Okay, the genealogist in me feels compelled to point out that last name. I guess "stone bird" makes sense, but "bird stone" makes me giggle. Totally irrelevant; apologies if I offended anyone with that last name.

As I noted when reviewing Brad Stone's book about Amazon, the kinds of sources you have available really drive the sort of book you can write. Vogelstein's sources on the Apple side were really limited, and even on the Google side more engineering than executive (I really want to say c-suite here, which means I've probably been watching too much Bloomberg again). Obvs, it is easier to get people to speak candidly when they have moved on to another endeavor, particularly if they are desperately trying to attract attention to the new endeavor.

That said, Vogelstein produced a cogent timeline with enough technical detail to convey the difficulty of inventing? developing? implementing? the modern "smartphone" or "pocket computer". He, himself, seemed surprised at the difficulty here and how many of the limitations were hardware side limitations. He does a very good job of conveying how skeptical everyone was of the idea that you could put a "real" OS on a phone, and helps make sense of numerous corporate decisions -- at both companies -- to run seemingly incompatible initiatives in parallel because they really didn't _know_ which ones were going to work out. Throughout, Vogelstein's frame is that Apple and Google are reproducing, in many ways, the platform wars once engage din by Apple and Microsoft. At the midpoint of the book, it becomes clear that he really believes that Apple is going to lose again, and for the same reason.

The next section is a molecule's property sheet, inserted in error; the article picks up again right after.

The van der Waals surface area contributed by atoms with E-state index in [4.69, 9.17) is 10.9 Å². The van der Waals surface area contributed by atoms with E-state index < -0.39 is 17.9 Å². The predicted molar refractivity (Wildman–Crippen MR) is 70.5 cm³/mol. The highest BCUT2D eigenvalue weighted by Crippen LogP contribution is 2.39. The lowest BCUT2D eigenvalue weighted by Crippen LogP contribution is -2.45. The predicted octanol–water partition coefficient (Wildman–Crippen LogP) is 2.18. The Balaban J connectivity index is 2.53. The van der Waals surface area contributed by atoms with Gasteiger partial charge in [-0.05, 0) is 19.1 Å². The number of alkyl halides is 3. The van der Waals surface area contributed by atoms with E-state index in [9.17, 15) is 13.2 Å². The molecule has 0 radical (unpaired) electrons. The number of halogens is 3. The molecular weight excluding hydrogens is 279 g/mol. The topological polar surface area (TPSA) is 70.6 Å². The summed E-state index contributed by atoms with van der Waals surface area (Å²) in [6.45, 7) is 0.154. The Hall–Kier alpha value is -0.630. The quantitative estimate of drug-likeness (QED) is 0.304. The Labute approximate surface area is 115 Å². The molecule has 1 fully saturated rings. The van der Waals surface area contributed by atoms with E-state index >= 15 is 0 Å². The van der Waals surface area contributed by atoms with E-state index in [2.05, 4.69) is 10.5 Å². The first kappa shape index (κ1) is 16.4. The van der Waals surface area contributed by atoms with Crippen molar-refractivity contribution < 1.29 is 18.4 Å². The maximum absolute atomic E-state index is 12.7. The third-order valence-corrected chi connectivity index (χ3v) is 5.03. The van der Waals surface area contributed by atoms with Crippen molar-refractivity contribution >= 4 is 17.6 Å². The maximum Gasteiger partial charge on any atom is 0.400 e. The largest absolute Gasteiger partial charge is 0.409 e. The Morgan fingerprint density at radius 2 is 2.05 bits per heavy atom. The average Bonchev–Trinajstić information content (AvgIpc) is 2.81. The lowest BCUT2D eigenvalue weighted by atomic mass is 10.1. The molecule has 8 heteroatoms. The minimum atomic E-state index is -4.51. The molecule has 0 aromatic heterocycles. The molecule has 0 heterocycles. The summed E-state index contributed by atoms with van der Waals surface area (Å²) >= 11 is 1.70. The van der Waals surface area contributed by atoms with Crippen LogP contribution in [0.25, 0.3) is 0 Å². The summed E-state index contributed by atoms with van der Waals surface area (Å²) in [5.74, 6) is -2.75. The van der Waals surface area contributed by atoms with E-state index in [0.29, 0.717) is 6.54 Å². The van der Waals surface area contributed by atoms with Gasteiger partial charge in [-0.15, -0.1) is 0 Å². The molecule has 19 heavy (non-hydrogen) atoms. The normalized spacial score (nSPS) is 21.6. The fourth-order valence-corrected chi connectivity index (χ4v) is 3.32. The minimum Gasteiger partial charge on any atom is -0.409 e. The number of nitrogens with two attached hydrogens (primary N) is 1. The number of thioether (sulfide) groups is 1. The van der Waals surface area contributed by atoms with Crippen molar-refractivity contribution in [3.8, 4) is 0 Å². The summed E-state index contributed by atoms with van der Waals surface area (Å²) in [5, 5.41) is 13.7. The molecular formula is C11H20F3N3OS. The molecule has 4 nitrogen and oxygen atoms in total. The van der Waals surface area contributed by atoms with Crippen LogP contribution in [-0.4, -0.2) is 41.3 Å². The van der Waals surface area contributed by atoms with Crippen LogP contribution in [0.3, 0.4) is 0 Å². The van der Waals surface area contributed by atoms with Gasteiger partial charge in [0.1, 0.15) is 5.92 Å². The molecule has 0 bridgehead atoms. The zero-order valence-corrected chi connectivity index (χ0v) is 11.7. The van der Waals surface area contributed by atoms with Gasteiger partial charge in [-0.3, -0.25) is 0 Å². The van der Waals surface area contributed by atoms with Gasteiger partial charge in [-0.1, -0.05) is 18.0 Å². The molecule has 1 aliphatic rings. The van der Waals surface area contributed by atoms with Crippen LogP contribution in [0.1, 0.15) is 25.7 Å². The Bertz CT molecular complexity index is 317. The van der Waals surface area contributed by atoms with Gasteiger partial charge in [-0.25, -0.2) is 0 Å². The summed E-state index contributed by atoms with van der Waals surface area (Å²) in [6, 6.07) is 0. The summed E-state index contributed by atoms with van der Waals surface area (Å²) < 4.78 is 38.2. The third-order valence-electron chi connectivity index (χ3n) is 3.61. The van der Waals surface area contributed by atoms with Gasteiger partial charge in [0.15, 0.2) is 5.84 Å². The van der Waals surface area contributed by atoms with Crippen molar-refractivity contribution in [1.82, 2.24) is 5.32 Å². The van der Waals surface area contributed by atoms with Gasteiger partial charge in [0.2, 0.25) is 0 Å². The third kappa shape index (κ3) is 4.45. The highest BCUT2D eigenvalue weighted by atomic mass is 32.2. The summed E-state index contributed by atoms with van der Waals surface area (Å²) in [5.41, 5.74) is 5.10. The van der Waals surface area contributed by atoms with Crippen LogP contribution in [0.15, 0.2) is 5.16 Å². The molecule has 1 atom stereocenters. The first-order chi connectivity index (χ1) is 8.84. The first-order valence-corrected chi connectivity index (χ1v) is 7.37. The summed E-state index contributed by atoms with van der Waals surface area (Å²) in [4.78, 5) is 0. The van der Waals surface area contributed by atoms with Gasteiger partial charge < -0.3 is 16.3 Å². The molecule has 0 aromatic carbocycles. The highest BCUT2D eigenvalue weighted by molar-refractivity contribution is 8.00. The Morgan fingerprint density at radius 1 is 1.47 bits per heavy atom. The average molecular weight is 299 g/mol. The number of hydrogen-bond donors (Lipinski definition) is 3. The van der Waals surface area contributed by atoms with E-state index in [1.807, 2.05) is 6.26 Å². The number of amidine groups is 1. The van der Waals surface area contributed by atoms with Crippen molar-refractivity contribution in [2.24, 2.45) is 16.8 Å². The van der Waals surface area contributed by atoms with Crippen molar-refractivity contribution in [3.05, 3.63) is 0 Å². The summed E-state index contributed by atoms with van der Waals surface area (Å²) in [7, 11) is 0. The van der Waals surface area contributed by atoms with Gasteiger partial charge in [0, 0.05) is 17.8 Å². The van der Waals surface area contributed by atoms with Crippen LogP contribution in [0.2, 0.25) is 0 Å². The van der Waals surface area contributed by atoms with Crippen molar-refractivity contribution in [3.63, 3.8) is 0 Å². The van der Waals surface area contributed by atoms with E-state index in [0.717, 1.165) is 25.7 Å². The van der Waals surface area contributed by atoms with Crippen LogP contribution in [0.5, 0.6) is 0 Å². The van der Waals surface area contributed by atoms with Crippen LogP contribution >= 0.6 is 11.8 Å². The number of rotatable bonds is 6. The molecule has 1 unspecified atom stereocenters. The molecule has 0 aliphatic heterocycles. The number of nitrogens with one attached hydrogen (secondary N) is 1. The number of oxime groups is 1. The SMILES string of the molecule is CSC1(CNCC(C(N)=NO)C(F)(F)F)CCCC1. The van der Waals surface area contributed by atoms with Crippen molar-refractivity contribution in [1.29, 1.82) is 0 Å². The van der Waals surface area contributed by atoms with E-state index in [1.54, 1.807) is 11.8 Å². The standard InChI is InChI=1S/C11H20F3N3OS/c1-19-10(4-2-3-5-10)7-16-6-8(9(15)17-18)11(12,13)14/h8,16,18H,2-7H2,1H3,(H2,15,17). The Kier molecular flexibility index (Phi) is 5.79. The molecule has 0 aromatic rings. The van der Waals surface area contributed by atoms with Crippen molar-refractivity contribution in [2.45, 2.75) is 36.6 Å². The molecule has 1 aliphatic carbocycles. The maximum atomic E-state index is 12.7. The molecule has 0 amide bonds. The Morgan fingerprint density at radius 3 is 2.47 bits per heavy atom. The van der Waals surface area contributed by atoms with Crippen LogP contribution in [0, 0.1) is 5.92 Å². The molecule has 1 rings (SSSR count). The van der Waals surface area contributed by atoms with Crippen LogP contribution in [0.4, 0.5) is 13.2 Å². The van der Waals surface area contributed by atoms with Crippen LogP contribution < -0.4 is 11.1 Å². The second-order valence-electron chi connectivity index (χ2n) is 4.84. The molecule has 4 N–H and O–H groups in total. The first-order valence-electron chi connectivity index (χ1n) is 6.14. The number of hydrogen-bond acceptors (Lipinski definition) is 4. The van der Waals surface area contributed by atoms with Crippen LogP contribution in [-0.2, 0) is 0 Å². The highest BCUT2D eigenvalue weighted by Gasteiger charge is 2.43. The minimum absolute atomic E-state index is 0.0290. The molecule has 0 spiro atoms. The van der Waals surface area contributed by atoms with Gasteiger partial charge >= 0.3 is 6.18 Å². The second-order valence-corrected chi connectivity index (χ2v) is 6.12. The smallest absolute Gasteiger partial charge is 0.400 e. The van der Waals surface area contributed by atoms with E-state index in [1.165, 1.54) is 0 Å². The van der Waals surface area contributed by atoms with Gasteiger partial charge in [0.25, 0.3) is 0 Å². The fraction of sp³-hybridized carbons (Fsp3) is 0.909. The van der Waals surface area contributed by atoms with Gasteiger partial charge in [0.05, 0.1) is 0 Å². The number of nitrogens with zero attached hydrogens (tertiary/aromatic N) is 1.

Which is really weird. He might be right, but I think he has picked the wrong frame. At the beginning of his tale, Apple and Google got along great (actually, for large chunks of his tale), sharing many values, including their mutual antipathy to Microsoft. But over time, Microsoft became less relevant, and the cooperation dissolved as competitive pressure between the two built, eventually showing up in presentations, remarks in the press and other publication and lawsuits. This part of the story is compelling and well developed. Less compelling is the idea that this competition mirrors the older competition (and will have the same outcome for Apple). I don't see any reason that the new conflict couldn't be framed as Ford vs. GM or Pepsi vs. Coke or any number of other stories competitive relationships. The prediction from that frame shift would be dramatically different: this could go on for a very long while.

When writing a book -- any book -- choosing what is in scope and what is out of scope is tremendously difficult and in general, I support an author's choices as long as the book stays under 400 pages or the digital equivalent. Past 400 pages, I feel like the author had really better have made Really Excellent choices that I Almost Entirely agree with, because they are now expecting two books worth of my time and attention. Vogelstein's decisions about in-and-out of scope (Amazon is incredibly peripheral to everything in the story, which considering the Fire's position in the android tablet universe is a little odd, and considering the whole e-book thing is also a little odd) mostly make sense (altho I would have been so much happier with more detail on the Google hardware development side -- not just the phones, but the Chromebook and similar).